A pub. A pint. A Puccini?
Against the Grain Theatre is touring its pocket-sized production of La bohème at taprooms and eateries across the country and the reviews are in.
“I was blown away,” Rob Taylor, owner of the Mainliner Pub in Medicine Hat, Alta., said over the phone. “The response was unbelievable.”
“A really professional production,” added John Murray, owner and head chef at Thunder Bay’s Red Lion Smokehouse. “They rocked up at 5 p.m., and when the doors opened two hours later they were ready to go. It was a high-calibre setup.”
The world premiere of La bohème took place in Turin on Feb. 1, 1896, at the Teatro Regio. The young Arturo Toscanini conducted. Today, an orchestra-less, modernized, localized and English-sung version of the Puccini classic is up and running at Toronto’s Tranzac Club, where an 11-show residency is part of the indie opera company’s groundbreaking national tour in partnership with Alberta’s Banff Centre for Arts and Creativity. The run of jalapeno-popper joints began at Royal Canadian Legion Branch 26 in Banff and ends in Dawson City on Nov. 7.
Founded in 2010, Against the Grain is the Toronto-based company run by the innovative opera creator Joel Ivany, also director of opera at Banff Centre. This year Ivany won a pair of Dora Awards for his production of Kopernikus at Theatre Passe Muraille. Ivany has staged operas in bars for years, including a monthly night of beer and bel canto at the Amsterdam Bicycle Club.
This is the first time Ivany has taken his Opera Pub project on the road. “We hit so many communities where people have never seen a full opera before,” Ivany said. “It can be such a powerful art form, but not just anyone can put it on.”
Ivany spoke to The Globe and Mail on Thanksgiving Sunday, a night that saw the first-ever professional live stream of an opera in Canada, by CBC Arts. From the Tranzac folk club, Puccini’s tragedy about high rent and the doomed bohemian love of Mimi and Rodolfo was live and nationwide. “So many things could have gone wrong," laughed Ivany after the show, “but I think it turned out really well.”
One of those who watched the CBC stream was Bob Firth, the namesake proprietor of Bob’s Burger Bar in Kenora, Ont. Firth had hosted one of the La bohème performances earlier in the tour and enjoyed the production. “It blew me away,” he told The Globe. “They converted me.”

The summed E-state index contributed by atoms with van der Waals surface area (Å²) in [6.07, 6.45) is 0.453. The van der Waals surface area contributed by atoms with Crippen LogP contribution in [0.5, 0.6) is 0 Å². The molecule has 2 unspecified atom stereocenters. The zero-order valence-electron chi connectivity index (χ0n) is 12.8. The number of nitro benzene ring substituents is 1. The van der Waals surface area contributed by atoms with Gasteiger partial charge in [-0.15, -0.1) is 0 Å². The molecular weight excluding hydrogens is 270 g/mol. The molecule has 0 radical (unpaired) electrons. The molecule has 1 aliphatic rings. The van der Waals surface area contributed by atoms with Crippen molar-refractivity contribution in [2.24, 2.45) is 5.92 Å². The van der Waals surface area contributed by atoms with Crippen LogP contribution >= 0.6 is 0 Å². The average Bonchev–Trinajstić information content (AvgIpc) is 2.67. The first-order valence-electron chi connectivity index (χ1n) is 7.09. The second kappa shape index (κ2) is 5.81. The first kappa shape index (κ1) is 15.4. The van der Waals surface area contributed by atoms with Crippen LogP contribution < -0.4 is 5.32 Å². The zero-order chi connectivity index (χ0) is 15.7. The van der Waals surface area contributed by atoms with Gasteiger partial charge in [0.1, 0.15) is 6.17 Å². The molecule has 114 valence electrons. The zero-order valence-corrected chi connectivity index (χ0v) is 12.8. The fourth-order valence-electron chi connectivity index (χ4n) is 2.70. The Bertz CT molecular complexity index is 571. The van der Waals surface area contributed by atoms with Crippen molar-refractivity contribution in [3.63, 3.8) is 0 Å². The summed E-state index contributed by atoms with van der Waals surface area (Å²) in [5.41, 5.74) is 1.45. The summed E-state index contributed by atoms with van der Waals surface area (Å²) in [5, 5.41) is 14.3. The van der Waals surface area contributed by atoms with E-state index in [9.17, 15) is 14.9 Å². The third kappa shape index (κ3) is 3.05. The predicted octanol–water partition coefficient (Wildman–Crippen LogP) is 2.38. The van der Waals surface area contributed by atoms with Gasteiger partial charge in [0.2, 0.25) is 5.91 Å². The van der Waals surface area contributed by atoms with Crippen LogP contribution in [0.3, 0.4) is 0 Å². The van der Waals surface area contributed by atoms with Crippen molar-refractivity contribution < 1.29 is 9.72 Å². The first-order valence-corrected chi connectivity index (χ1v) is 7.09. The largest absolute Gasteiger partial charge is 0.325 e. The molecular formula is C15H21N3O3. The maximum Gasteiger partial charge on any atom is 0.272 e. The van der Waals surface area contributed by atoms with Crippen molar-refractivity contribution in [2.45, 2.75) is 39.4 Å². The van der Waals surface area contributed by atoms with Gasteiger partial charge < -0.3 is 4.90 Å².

Though he was worried about selling tickets for an opera production – “Elton John was playing in Winnipeg that night, plus we had Octoberfest here in Kenora” – all 85 tickets were snapped up for the Kenora La bohème. Firth saw more professionals in the audience that night than usual. “Lawyers, doctors, that kind of thing,” he guessed. “A lot of wine went out that night, and we sold out of prime rib.”
At the Red Lion Smokehouse, more than 100 tickets were sold. One couple showed up thinking they would be watching a streamed production from the Metropolitan in New York. “Where are the screens?” they asked. The opera enthusiasts were pleased to learn they’d be getting a live piano-and-singers performance. “The feedback I received from the audience was extremely positive,” said Smokehouse operator Murray.
Whether in the Fat Badger in Regina or the Pyramid Cabaret in Winnipeg or the Tranzac in Toronto, the Against the Grain singers don’t stick to one spot. Some of the action is on stage; one scene takes place at the bar. At the Mainliner in Medicine Hat, where video terminals get more action than Verdi and where karaoke is favoured over Kopernikus, a crowd of 50 tire-kickers took in La bohème. “I made some money, and I hope Against the Grain did too,” said bar owner Taylor.
Tickets for the pub-based Puccini run from $25 to $40. Ivany figures the tour will break even. “We had to add a couple of Toronto shows to make it balance out financially,” he said. The most memorable show for him, however, was an unscheduled one that sold no tickets at all.
On the road from Regina to Medicine Hat, Ivany noticed a sign for an opera house in Wolseley, Sask. Pulling the van off the Trans-Canada Highway, the troupe made its way to Wolseley Town Hall and Opera House, constructed in 1907. A cooking class for the local Indigenous community was being taught at the hall at the time, but after a working piano was discovered the students were treated to a mini Mimi and Rodolfo concert.
“It was just a beautiful moment," Ivany recalled. "We all thought, ‘This is what this is all about.’ ”
Ivany, who directs his first Canadian Opera Company production (Hansel & Gretel) in February, hopes for more Opera Pub tours. Certainly an audience has been tapped.
“In Alberta, especially in Medicine Hat, there’s a lot of bars struggling to make ends meet,” said the Mainliner’s Taylor. “Thinking outside the box, like these opera productions, is going to be the way to go.”
Puccini’s okay with that. Whatever pays the rent.
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